Shaft Golf Club

Golf Clubs 700 views 0

The shaft of a golf club is the long, tapered tube which connects the golfer’s hands to the club head. While hundreds of different designs exist, the primary purpose of the golf shaft remains the same – to provide the player with a way to generate centrifugal force in order to effectively strike the ball. When properly gripped the player can hit the ball further and more accurately, whilst applying less force. The shaft is roughly .5 inch/12 millimeters in diameter near the grip and between 35-48 inches/89–115 cm in length. Shafts weigh between 45 and 150 grams depending on the material and length. Graphite shafts are woven from carbon fiber and are generally lighter in weight than steel shafts. Graphite shafts became popular among amateurs, because lighter weight helped generate increased club-head speed. The carbon fiber also dissipated some of the stinging vibrations that were caused by poorly struck shots.

Shafts are quantified in a number of different ways. The most common is the shaft flex. Simply, the shaft flex is the amount that the shaft will bend when placed under a load. A stiffer shaft will not flex as much, which requires more power to bend and “whip” through the ball properly (which results in higher club speed at impact for more distance), while a more flexible shaft will whip with less power required for better distance on slower swings, but may torque and over-flex if swung with too much power causing the head not to be square, resulting in lower accuracy. Most shaft makers offer a variety of flexes. The most common are: L (Lady), A (Soft Regular, Intermediate or Senior), R (Regular), S (Stiff), and X (Tour Stiff, Extra Stiff or Strong).  A regular flex shaft is generally appropriate for those with an average head speed (80-94 mph), while an A-Flex (or senior shaft) is for players with a slower swing speed (70-79 mph), and the stiffer shafts, such as S-Flex and X-Flex (Stiff and Extra-Stiff shafts) are reserved only for those players with an above average swinging speed, usually above 100 mph (160 km/h). Some companies also offer a “stiff-regular” or “firm” flex for players whose club speed falls in the upper range of a Regular shaft (90-100 mph), allowing golfers and clubmakers to fine-tune the flex for a stronger amateur-level player.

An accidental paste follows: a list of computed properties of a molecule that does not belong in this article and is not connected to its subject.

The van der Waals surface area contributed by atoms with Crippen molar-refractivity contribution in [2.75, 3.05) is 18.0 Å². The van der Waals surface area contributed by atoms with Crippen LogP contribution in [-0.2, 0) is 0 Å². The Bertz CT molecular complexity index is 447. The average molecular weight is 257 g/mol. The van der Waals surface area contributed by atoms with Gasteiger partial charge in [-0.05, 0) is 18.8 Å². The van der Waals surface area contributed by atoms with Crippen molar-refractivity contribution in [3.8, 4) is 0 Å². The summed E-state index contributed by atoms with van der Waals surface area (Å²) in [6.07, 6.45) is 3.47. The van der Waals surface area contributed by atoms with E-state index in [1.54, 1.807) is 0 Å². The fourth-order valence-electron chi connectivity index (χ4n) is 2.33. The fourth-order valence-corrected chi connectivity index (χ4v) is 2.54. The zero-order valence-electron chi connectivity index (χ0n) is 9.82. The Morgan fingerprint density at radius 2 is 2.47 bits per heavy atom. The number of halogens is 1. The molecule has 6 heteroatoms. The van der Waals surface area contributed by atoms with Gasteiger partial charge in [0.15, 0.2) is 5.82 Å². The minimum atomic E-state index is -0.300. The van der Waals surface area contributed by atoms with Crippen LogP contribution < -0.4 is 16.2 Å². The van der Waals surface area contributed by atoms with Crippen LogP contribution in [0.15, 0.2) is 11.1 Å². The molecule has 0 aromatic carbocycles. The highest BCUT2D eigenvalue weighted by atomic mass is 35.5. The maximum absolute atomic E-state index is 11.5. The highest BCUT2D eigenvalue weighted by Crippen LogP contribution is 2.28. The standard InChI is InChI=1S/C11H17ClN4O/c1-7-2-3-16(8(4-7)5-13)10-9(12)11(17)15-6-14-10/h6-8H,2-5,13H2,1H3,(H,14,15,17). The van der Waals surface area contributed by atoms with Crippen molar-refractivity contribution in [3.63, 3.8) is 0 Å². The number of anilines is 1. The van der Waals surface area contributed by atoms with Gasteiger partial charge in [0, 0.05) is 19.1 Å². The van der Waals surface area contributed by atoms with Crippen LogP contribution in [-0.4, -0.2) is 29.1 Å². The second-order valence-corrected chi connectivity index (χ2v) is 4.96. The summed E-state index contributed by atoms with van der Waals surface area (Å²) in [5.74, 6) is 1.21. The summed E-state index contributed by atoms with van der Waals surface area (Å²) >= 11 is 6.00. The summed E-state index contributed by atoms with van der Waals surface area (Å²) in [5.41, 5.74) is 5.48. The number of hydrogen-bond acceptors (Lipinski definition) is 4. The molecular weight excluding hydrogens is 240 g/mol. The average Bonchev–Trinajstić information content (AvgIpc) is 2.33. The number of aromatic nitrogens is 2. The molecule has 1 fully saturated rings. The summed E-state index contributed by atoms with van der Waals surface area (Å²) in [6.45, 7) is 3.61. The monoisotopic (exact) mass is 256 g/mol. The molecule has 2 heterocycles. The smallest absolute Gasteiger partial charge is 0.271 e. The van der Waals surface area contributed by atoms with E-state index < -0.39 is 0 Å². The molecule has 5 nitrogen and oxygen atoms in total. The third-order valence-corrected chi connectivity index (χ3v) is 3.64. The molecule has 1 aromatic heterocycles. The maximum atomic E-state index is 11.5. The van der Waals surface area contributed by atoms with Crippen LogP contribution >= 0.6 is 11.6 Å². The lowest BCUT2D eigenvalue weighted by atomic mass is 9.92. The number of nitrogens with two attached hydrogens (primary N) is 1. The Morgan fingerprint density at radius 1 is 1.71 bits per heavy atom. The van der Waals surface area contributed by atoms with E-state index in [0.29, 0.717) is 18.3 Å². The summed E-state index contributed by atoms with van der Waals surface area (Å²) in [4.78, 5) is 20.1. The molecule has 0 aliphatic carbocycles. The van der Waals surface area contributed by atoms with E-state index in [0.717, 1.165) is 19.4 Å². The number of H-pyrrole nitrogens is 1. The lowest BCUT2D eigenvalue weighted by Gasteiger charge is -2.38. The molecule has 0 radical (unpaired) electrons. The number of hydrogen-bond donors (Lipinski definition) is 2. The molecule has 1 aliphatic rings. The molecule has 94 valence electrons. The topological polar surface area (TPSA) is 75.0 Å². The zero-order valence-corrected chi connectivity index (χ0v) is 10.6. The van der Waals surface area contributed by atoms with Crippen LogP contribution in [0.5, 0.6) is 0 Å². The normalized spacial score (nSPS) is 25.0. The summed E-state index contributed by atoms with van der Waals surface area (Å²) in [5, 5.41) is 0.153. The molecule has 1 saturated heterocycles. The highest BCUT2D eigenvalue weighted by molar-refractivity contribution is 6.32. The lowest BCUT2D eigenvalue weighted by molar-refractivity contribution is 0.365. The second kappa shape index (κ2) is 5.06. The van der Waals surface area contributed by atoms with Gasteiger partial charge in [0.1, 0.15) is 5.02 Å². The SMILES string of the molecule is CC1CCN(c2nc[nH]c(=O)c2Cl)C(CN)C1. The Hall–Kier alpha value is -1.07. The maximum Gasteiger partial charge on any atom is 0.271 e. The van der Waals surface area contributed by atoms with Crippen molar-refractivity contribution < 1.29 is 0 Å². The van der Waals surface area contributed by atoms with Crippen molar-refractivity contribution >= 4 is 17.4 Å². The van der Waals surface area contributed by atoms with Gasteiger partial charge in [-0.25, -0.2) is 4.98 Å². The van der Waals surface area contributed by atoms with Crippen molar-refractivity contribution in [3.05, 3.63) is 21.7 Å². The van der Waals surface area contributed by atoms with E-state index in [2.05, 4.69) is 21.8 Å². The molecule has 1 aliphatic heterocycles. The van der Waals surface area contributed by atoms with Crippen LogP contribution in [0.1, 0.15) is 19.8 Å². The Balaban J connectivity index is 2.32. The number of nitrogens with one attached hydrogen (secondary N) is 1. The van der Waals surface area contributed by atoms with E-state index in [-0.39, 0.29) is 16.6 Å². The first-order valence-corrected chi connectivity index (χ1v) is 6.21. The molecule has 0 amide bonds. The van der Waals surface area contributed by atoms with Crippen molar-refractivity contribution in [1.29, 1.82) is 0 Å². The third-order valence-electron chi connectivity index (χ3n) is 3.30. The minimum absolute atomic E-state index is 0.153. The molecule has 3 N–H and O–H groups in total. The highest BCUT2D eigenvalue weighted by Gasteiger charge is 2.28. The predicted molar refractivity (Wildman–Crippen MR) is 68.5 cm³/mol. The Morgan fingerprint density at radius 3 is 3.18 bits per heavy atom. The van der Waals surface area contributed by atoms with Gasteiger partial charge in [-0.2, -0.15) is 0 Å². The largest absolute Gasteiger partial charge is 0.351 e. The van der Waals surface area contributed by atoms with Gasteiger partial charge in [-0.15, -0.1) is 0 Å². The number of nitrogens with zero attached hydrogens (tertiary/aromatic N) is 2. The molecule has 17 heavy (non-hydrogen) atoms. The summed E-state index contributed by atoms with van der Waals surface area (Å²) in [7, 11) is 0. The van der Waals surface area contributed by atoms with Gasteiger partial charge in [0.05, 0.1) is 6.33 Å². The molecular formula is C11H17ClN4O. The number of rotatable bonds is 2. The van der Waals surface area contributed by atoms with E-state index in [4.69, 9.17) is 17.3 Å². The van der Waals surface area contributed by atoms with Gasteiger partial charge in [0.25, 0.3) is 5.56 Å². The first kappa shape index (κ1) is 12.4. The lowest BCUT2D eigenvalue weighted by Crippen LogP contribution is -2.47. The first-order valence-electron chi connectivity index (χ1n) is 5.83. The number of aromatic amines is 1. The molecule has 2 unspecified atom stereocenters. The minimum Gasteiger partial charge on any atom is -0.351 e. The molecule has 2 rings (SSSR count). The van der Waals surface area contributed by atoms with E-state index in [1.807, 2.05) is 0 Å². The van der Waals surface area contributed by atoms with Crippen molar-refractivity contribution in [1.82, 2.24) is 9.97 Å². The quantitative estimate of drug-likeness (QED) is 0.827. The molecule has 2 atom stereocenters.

On off-center hits, the clubhead twists as a result of a torque, reducing accuracy as the face of the club is not square to the player’s stance at impact. In recent years, many manufacturers have produced and marketed many low-torque shafts aimed at reducing the twisting of the clubhead at impact, however these tend to be stiffer along their length as well. Most recently, many brands have introduced stiff-tip shafts. These shafts offer the same flex throughout most of the shaft, in order to attain the “whip” required to propel the ball properly, but also include a stiffer tip, which cuts back drastically on the lateral torque acting on the head.

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